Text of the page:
Helen Undy, Chief Executive, Money and Mental Health

#TimetoTalk: A little more conversation - and a lot more action, please

06 February 2019

Today is Time To Talk Day – and it’s great to see so many workplaces, schools, families and public figures using today to start a conversation about mental health. It’s true that talking can save lives, and Time To Change will undoubtedly have done that.

But talking is a two-way activity – whether the conversation has a positive impact will depend on how we’re responded to, as well as what we say. Talking can be a very negative experience when it feels like no one is listening. And there are times when we need help, but talking feels impossible. So for Time To Talk day this year I wanted to focus on the flipside; what we need when we’re done talking, and what we need when we can’t talk at all.

More than listening

When we’re talking about mental health to a friend or family member we might just be looking for support, comfort or empathy. But when we’re talking to our boss, a bank, our energy company or housing provider we’re looking for more than just a listening ear – we’re looking for an appropriate response.

In practice, that means three things for employers and services providers:

  1. Train your people. Make sure that all line managers, people in customer-facing roles and product or system designers understand mental health. And that’s not just what a mental health problem is, but both how to help someone who is struggling, and how to ensure that you aren’t causing harm – whether that’s as a line manager, a bank making a loan or someone working in a call centre.
  2. Make sure you have the tools to help. If someone tells you they’re struggling with their mental health, can you offer flexitime or allow them to work from home? Could you offer them some additional spending controls on their bank card? Could you pause the interest on their debts, or stop collections activity? Whatever job you do, know that empathy isn’t enough, and make sure you have the tools you need to help.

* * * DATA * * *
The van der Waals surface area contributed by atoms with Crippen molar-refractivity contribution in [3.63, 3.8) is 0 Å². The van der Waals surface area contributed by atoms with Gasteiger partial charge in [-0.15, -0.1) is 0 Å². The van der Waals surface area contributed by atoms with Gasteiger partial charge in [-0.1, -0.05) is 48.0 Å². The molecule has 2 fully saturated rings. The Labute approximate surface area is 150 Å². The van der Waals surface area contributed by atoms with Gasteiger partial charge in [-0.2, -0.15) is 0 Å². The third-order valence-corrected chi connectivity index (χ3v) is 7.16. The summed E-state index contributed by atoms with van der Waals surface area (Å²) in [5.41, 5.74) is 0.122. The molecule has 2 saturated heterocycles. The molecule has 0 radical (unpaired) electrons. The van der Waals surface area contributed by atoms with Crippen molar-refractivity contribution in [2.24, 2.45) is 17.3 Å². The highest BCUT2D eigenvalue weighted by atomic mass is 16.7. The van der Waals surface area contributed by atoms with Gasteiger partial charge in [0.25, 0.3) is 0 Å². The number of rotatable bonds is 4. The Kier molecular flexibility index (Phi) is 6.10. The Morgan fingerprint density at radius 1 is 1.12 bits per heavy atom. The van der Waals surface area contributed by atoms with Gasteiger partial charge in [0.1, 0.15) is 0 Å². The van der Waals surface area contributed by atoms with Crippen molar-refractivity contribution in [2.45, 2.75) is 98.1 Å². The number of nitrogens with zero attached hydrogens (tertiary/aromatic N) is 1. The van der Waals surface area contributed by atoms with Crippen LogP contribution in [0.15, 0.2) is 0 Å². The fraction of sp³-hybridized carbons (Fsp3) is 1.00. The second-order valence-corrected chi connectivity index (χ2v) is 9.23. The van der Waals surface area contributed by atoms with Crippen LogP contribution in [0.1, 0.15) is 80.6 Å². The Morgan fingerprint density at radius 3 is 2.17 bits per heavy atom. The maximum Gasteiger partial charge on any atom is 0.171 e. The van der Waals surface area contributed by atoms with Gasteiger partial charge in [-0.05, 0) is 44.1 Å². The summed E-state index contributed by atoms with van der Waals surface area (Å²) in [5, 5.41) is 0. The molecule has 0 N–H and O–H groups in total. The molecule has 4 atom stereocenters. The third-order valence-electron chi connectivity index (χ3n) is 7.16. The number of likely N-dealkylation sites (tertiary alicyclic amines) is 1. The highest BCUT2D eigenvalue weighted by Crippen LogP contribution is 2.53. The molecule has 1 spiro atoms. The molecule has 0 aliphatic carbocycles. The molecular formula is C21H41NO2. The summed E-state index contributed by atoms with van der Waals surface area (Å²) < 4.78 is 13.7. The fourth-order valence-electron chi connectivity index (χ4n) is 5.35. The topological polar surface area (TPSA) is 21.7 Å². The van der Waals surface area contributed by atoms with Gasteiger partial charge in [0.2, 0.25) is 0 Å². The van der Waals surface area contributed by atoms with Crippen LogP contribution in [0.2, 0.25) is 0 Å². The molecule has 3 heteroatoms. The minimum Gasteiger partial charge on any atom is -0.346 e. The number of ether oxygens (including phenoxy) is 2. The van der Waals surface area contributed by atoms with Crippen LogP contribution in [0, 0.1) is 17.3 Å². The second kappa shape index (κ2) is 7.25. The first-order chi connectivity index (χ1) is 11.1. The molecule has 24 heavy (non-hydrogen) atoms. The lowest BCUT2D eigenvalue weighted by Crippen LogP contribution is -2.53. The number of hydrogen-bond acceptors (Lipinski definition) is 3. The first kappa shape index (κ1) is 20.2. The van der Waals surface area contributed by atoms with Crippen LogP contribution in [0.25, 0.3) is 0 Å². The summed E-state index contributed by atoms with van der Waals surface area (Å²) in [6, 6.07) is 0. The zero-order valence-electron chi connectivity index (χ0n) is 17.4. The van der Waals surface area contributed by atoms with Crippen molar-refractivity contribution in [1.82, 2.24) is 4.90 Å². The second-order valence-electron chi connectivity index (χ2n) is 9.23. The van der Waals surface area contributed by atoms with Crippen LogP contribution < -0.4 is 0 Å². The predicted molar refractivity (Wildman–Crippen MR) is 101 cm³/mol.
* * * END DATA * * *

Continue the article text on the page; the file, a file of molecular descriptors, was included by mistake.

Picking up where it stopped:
3. Ask for more. If you’re working with people who might be struggling with their mental health, but don’t have the training, tools or resources to help – ask for more. It can be harder for people to advocate for themselves when struggling with their mental health, so be an ally and use your voice to help make things better for next time.

The sound of silence

Diagram explaining that one in three people can struggle to use the phoneTime To Talk Day can be difficult for people who need help, but are unable to talk. For some people the stigma or anxiety can be overwhelming, for others practical difficulties with things like making telephone calls can make the conversations feel impossible. Here are two things firms, employers and public services can do to help people who are struggling to talk:

  1. Go multi-channel. Our research found that over half of people with mental health problems have significant difficulty communicating using the telephone and nearly 40% in person. As an employer, can people email to explain why they’re off sick? As a bank, can people use web chat to speak to you? As an energy company, can you ask for help with a bill by text message? Removing the practical barriers can make some of the hardest conversations feel a whole lot easier.
  2. Use your other senses. Listening is not the only way you can know if someone is struggling. Even when someone is unable to tell you, you might be able to spot that something has changed and offer support. That might be as a line manager noticing that someone seems very tired and quiet. As a mobile phone provider it could be a customer taking out multiple contracts that seems out of character. Or it could even be as a bank noticing that someone’s spending patterns have changed and they’re now gambling a lot more or shopping late at night. These aren’t easy conversations to have, and we want to make sure they’re done right. That’s why we’ve just kicked off a programme of work with the Financial Conduct Authority exploring if banks should be using financial data in this way to identify people who are struggling, and if they should, how to do it appropriately.

Use your voice

Finally, the elephant in the room – mental health services. If a conversation this Time To Talk day causes someone to visit their GP for help that’s great news, but if they’re still on the waiting list for treatment next Time To Talk Day then something’s gone very wrong.

The Institute for Fiscal Studies recently estimated that spending on mental health services would need to more than double over the next fifteen years if the ambition is to provide services to just two-thirds of those who need them.

If you feel like using your voice to help us make a change, sign up to our mailing list to keep on top of our latest campaigns – and how you can help us make a difference.